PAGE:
Dr. Delli Priscoli is a senior advisor at the U.S. Corps of Engineers' Institute for Water Resources. He serves on the Board of Governors of the World Water Council (WWC), and he is the Editor in Chief of the journal Water Policy. He is a world leader in conflict management, water resources and security. Dr. Priscoli is the author of a number of books and publications on the socio-economic dimension of water and water policy including: Managing and Transforming Water Conflicts, Participation, Consensus Building, and Conflict Management Training Course (PDF) and Water and Civilization: Using History to Reframe Water Policy Debates and to Build a New Ecological Realism.
"Water for a Crowded Planet: Lessons from the U.S. Northeast Corridor"
Vörösmarty’s lecture addresses the concept of human manipulation of the hydrologic cycle and the notion of how this control has evolved. He discusses the work of an interdisciplinary partnership that seeks to quantify the widespread alteration of hydrologic systems over local-to-regional domains, focusing on the Northeast Corridor of the United States from 1600 to 2100, referred to as "The 500-Year Challenge."
Charles Vörösmarty is Professor of Civil Engineering, The City University of New York; Distinguished Scientist, NOAA CREST Cooperative Remote Sensing Science and Technology Center; and Director, CUNY Environmental Cross-Roads Initiative. Vörösmarty's research interests focus on the development of computer models and geospatial data sets used in synthesis studies of the interactions among the water cycle, climate, biogeochemistry and anthropogenic activities.
"Science, Politics and Crystal Balls — Building Effective Approaches to Water Adaptation Planning"
Dr. Miller presents research showing that while the general characteristics of future changes in the global water cycle are beginning to emerge from climate modeling efforts, the specific regional details of changes in precipitation, flood hazards, water availability, and water quality are far from clear. This leaves water users, resource managers, and policy makers in the uncomfortable position of knowing that future water resource conditions are likely to be very different from those of the past, but not knowing the magnitude, or perhaps even the direction of those changes. To ensure socially and environmentally responsible adaptation, attention will be needed to both objectives and process. She shows how, in particular, it will be important to focus on planning options that are robust to uncertainty; resilient to surprise; and readily adaptable to changing conditions and new information. With respect to process, she suggests there will be a growing need to facilitate the development of institutional environments that can reduce the potential for conflict. This will require providing voice for a wide range of water-related interests while fostering shared understandings of rights, obligations and the likely consequences of alternative policies under a range of possible future conditions.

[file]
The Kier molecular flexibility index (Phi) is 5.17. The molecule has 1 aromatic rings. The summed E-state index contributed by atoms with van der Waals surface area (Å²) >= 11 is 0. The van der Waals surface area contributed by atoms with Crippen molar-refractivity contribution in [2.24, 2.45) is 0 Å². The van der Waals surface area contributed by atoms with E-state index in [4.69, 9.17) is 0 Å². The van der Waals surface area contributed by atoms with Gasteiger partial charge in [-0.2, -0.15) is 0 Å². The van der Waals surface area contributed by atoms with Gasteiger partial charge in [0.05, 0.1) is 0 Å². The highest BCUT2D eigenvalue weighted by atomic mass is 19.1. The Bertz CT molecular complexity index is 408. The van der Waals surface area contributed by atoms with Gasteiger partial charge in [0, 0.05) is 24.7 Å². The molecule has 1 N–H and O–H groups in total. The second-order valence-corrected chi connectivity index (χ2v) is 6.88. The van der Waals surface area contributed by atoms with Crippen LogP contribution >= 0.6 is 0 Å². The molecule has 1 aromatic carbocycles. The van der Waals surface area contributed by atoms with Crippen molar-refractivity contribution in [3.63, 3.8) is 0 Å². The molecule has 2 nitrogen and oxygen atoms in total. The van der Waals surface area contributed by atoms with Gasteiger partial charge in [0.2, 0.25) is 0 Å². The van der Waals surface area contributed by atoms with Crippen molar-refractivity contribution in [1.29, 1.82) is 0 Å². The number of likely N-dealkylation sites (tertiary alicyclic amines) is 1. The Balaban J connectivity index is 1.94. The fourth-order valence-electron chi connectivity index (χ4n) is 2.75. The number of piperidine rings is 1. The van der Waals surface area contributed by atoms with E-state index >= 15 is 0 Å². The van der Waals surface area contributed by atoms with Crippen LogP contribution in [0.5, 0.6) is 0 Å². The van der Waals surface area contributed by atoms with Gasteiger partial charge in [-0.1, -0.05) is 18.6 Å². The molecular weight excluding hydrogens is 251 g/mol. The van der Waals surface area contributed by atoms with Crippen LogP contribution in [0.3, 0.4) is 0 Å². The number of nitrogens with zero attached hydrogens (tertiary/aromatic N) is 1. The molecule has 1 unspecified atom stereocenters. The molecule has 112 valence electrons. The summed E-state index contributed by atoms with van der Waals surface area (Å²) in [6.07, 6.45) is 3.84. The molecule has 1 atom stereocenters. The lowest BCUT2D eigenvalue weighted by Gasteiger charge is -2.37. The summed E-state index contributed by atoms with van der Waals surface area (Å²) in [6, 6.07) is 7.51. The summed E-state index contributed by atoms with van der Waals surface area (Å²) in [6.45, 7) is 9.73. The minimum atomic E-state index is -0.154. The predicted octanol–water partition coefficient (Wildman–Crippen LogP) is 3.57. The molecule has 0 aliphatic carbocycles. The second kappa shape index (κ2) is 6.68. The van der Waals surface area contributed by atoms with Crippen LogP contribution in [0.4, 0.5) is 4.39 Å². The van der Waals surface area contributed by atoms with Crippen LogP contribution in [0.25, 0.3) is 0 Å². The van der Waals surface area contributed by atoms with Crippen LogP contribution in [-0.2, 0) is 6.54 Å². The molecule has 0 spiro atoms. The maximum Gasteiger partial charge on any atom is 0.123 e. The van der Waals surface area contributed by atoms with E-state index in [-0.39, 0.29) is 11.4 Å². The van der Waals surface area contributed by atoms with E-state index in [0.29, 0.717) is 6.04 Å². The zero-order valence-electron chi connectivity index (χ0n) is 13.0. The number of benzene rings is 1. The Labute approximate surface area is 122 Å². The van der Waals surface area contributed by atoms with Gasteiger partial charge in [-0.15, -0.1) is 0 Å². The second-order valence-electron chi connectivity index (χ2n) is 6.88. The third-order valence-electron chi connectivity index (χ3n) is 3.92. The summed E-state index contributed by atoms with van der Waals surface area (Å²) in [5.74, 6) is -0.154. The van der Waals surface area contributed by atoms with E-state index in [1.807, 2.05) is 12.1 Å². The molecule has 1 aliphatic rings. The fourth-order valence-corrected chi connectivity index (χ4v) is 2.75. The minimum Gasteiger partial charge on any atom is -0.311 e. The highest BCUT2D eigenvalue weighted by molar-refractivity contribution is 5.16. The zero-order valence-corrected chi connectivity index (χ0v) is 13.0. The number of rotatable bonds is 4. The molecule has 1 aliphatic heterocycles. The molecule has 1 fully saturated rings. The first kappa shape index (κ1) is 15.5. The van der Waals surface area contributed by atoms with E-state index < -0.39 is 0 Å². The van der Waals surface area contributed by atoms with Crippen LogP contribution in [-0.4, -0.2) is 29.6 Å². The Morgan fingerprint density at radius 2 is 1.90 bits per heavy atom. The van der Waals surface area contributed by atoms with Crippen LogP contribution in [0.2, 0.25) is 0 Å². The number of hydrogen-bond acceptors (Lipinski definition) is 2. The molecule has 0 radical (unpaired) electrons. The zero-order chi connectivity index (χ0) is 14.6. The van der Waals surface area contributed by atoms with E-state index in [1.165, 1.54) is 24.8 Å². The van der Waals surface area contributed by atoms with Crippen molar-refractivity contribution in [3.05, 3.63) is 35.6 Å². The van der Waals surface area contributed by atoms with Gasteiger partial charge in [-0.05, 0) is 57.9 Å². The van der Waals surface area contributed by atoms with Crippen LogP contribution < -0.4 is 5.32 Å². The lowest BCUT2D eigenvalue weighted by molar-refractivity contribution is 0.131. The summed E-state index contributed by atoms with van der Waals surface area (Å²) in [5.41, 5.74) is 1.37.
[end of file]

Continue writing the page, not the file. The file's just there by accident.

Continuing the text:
Dr. Miller is a scientist III working with the Institute for the Study of Society and Environment (ISSE) at the National Center for Atmospheric Research in Boulder, Colorado. She is an economist who collaborates in multidisciplinary research on climate impacts, vulnerability and adaptation.